A paper titled South African Brandy in an International Context, by Cape wine master Derek Ramsden (2012) and published on the Cape Wine Academy website, said there was an apparent trend that showed a decline in the sales of brandy locally – at a time when “South African brandy is riding high on the back of international success and greater domestic market presence with the increasing numbers of Cape wineries producing their own brandy”.

Despite a drop in sales in the spirits market, local brandy has received great international recognition because of the numerous accolades it has collected over time – such as KWV Grape Brandy 12YO (12-year-old) winning a worldwide brandy trophy at the International Wine and Spirit Competition in 2014.

A Cognac cocktail 

Says Nick Holdcroft, Distell’s brandy ambassador, “The entire spirits segment has been under pressure as consumers have had less disposable income. Not all brandy products have been in decline, though. Some notable exceptions have come from the specialty, connoisseur segment of the market as more South Africans get to hear of the world-class performance of our products at international shows.”

Holdcroft says South Africa has won the worldwide best brandy 12 times over the past 14 years. And with the introduction of new French Cognac products in the local market, such as Martell Cognac, in October, he is confident the local brandies will be able to hold their own in the market.

“Wherever Cognac is enjoyed there exists a possible market for South Africa’s premium pot-still brandies, so we take the view that the more people that enjoy brandy, be it Cape pot-still brandy or a French Cognac, the bigger the category for brandy will become,” he says.

Cognac suffered its own drop in worldwide sales in 2014, largely because of a drop in exports to China, Fin24 reported. China is one of the world’s major consumers of Cognac. But the spirit in Paris remains the drink of choice, according to Plaza Athénée’s bar manager, Thierry Hernandez, who is famous for his creative cocktails at the luxury hotel.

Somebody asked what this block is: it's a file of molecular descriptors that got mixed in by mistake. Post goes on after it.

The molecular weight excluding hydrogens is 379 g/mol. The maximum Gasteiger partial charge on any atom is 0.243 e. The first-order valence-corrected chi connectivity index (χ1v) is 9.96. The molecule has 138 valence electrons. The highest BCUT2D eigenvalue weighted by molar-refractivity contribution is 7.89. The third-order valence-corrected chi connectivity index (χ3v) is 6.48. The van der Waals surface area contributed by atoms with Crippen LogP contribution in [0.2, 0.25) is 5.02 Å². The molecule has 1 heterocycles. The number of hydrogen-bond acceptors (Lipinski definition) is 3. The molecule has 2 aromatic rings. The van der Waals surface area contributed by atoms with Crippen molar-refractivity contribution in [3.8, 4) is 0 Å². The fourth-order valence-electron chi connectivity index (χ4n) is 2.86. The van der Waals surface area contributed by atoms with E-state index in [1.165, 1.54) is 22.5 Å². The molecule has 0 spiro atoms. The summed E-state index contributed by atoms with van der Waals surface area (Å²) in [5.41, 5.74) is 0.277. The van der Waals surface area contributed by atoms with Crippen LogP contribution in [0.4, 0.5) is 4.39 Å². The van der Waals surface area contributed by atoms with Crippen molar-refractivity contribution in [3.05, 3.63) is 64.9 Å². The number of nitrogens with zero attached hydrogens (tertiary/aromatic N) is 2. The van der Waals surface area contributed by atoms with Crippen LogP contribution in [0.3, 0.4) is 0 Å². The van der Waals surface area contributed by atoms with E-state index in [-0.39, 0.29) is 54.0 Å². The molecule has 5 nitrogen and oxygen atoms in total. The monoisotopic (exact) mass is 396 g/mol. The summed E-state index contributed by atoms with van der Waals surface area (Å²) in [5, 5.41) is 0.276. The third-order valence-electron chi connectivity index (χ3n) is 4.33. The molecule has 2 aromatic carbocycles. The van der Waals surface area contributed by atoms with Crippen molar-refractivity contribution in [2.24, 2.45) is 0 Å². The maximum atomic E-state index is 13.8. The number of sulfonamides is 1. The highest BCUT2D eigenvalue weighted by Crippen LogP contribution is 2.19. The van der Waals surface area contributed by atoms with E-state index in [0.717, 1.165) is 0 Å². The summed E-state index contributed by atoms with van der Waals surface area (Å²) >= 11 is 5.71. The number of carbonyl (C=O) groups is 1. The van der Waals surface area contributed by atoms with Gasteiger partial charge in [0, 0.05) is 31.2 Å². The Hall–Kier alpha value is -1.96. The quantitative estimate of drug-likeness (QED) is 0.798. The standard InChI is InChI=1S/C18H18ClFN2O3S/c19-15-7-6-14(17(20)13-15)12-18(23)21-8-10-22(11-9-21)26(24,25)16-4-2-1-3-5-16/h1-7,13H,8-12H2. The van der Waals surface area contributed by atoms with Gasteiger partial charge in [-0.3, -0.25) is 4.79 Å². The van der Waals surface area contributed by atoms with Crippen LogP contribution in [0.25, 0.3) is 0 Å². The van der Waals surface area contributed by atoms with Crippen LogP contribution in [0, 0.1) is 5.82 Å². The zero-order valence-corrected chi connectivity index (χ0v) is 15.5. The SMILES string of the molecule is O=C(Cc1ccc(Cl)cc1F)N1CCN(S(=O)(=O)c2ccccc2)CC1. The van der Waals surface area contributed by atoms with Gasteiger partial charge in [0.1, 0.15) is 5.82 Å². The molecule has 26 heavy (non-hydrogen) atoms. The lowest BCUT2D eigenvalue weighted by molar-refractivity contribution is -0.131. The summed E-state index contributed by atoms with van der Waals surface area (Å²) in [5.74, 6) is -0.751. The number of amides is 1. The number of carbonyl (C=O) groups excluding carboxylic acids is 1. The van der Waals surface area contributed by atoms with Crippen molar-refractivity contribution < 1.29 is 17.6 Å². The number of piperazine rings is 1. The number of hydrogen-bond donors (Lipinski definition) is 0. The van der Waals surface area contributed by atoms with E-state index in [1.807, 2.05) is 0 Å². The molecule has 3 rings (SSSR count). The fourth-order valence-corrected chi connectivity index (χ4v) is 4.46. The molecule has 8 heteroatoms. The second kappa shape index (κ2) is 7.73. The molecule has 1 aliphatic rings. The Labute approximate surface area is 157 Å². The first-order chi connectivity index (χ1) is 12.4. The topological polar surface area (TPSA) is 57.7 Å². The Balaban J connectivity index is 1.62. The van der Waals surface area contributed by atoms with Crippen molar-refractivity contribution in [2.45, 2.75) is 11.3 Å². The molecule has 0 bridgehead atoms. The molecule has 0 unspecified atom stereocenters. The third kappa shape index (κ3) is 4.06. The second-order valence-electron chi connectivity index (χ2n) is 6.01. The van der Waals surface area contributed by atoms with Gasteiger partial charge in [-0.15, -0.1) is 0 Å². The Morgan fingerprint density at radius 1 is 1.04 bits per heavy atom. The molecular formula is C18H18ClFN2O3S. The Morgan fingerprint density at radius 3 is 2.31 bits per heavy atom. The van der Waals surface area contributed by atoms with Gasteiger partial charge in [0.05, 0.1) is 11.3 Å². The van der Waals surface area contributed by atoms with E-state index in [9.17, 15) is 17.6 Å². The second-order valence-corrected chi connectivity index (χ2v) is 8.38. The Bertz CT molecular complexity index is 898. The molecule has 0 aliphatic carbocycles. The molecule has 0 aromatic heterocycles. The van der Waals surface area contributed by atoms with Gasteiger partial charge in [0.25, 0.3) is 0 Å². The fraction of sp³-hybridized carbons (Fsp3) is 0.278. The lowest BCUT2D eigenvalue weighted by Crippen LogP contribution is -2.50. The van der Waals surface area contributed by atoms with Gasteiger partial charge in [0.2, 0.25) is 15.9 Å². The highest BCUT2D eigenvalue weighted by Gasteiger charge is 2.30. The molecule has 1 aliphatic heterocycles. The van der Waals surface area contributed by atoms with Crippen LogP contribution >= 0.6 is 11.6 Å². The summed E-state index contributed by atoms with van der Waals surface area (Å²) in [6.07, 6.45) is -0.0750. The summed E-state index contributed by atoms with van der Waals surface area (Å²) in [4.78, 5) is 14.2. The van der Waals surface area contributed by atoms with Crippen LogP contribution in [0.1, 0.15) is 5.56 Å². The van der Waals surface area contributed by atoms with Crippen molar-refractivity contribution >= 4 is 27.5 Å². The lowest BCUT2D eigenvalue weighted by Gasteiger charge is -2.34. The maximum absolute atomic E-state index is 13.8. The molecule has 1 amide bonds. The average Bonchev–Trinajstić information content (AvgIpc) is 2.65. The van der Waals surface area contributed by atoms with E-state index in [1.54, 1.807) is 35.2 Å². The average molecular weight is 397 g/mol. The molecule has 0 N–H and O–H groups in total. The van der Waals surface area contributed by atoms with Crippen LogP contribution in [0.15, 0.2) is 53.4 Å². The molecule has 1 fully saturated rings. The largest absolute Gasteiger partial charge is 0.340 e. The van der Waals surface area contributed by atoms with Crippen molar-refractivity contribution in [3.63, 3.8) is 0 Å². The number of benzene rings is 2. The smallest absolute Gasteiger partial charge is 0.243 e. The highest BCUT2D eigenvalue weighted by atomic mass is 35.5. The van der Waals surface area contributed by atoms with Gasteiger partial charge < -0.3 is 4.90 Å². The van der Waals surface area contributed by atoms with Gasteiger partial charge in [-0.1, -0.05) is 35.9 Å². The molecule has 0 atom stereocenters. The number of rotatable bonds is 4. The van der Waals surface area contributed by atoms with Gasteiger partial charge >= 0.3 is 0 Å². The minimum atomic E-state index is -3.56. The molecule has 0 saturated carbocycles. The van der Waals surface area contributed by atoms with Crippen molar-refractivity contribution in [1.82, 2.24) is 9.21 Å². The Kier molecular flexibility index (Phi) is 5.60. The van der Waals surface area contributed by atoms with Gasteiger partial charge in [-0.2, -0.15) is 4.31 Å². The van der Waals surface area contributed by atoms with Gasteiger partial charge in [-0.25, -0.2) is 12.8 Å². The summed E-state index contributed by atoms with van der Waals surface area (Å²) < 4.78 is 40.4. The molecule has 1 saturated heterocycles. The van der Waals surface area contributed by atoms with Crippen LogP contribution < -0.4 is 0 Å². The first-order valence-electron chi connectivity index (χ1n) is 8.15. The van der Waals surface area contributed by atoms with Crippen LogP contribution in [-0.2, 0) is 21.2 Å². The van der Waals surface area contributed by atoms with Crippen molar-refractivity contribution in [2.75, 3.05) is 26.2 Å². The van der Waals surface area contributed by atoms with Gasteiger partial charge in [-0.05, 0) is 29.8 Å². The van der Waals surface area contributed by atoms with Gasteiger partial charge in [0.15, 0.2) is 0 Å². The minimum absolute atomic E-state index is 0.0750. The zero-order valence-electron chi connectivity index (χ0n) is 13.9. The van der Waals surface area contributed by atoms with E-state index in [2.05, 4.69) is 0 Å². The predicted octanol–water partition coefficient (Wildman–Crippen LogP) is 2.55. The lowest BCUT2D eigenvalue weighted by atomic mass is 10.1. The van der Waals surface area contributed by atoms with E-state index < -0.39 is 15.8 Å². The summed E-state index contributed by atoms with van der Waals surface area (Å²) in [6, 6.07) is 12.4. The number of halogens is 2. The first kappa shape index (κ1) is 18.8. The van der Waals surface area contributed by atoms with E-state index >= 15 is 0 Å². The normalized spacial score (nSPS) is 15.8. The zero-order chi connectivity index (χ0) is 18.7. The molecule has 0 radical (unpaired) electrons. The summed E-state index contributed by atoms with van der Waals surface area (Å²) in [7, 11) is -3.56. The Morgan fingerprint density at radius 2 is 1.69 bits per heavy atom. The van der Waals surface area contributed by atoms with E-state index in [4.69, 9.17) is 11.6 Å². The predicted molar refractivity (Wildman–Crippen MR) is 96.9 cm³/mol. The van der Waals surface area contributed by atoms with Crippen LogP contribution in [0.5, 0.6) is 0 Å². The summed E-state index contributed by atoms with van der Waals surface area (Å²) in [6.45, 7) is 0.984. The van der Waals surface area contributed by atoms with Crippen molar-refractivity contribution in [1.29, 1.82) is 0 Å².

Hernandez treated my colleagues and me to a class in mixology, the art of mixing drinks. He says his customers often request Cognac, and enjoy it neat without any mixers, even though a Cognac cocktail is quite legitimate.

Hernandez, whose bar has quirky drink menus printed on small cards with different characters on them, showed me how to make my own cocktail.

Although I didn’t spill a single drop of alcohol while shaking it up at the bar counter, I don’t think I’d survive as a barman with my slow pace. Nevertheless I came out the session with a decent cocktail.

And judging by Martell’s grand 300-year celebration at the Château de Versailles – with a guest list of 300 including actress Diane Kruger (Martell’s brand ambassador), singer Solange Knowles, fashion it-girl Olivia Palermo and actress Naomie Harris – the French enjoy their locally distilled products. They should try South Africa’s brandewijn.

Diane Kruger (Getty for Martell)

*Katlego Mkhwanazi’s flights, food and accommodation were sponsored by Martell. f

Katlego Mkhwanazi

Katlego Mkhwanazi

Katlego Mkhwanazi is the Mail & Guardian's arts, culture and entertainment content producer. She started her career in magazines, before joining the Mail & Guardian team in 2014. She is an entertainer at heart. Read more from Katlego Mkhwanazi